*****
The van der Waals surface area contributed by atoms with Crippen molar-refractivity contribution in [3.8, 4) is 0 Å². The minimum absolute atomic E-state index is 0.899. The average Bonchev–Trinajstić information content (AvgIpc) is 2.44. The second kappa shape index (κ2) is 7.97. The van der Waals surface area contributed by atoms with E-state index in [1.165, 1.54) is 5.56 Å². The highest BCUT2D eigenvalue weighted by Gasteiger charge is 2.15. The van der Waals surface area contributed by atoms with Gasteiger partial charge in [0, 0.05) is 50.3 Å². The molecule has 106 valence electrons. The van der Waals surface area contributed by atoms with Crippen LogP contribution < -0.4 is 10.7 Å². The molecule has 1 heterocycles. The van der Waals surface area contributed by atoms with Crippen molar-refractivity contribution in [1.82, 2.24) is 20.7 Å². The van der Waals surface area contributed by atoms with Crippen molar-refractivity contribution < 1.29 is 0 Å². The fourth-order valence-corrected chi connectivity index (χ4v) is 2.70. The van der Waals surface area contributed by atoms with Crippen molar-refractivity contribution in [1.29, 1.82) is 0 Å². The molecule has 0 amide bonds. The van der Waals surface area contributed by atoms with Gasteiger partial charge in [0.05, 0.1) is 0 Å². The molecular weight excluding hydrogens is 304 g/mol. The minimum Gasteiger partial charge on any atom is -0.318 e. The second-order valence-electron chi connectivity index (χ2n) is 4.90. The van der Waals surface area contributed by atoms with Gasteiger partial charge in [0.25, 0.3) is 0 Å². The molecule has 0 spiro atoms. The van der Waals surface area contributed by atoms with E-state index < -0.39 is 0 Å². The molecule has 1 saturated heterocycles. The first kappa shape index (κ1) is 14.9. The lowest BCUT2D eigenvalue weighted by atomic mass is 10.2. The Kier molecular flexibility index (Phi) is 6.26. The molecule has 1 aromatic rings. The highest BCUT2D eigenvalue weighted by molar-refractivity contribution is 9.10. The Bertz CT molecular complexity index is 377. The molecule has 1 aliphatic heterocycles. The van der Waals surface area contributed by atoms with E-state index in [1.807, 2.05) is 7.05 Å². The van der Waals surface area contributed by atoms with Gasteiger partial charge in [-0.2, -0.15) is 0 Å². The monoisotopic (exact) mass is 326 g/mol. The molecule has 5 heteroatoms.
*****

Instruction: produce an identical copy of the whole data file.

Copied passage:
The van der Waals surface area contributed by atoms with Crippen molar-refractivity contribution in [3.8, 4) is 0 Å². The minimum absolute atomic E-state index is 0.899. The average Bonchev–Trinajstić information content (AvgIpc) is 2.44. The second kappa shape index (κ2) is 7.97. The van der Waals surface area contributed by atoms with E-state index in [1.165, 1.54) is 5.56 Å². The highest BCUT2D eigenvalue weighted by Gasteiger charge is 2.15. The van der Waals surface area contributed by atoms with Gasteiger partial charge in [0, 0.05) is 50.3 Å². The molecule has 106 valence electrons. The van der Waals surface area contributed by atoms with Crippen LogP contribution < -0.4 is 10.7 Å². The molecule has 1 heterocycles. The van der Waals surface area contributed by atoms with Crippen molar-refractivity contribution in [1.82, 2.24) is 20.7 Å². The van der Waals surface area contributed by atoms with Crippen molar-refractivity contribution < 1.29 is 0 Å². The fourth-order valence-corrected chi connectivity index (χ4v) is 2.70. The van der Waals surface area contributed by atoms with Crippen molar-refractivity contribution in [1.29, 1.82) is 0 Å². The molecule has 0 amide bonds. The van der Waals surface area contributed by atoms with Gasteiger partial charge in [0.05, 0.1) is 0 Å². The molecular weight excluding hydrogens is 304 g/mol. The minimum Gasteiger partial charge on any atom is -0.318 e. The second-order valence-electron chi connectivity index (χ2n) is 4.90. The van der Waals surface area contributed by atoms with Gasteiger partial charge in [0.25, 0.3) is 0 Å². The molecule has 0 spiro atoms. The van der Waals surface area contributed by atoms with E-state index < -0.39 is 0 Å². The molecule has 1 saturated heterocycles. The first kappa shape index (κ1) is 14.9. The lowest BCUT2D eigenvalue weighted by atomic mass is 10.2. The Kier molecular flexibility index (Phi) is 6.26. The molecule has 1 aromatic rings. The highest BCUT2D eigenvalue weighted by molar-refractivity contribution is 9.10. The Bertz CT molecular complexity index is 377. The molecule has 1 aliphatic heterocycles. The van der Waals surface area contributed by atoms with E-state index in [1.807, 2.05) is 7.05 Å². The van der Waals surface area contributed by atoms with Gasteiger partial charge in [-0.2, -0.15) is 0 Å². The monoisotopic (exact) mass is 326 g/mol. The molecule has 5 heteroatoms.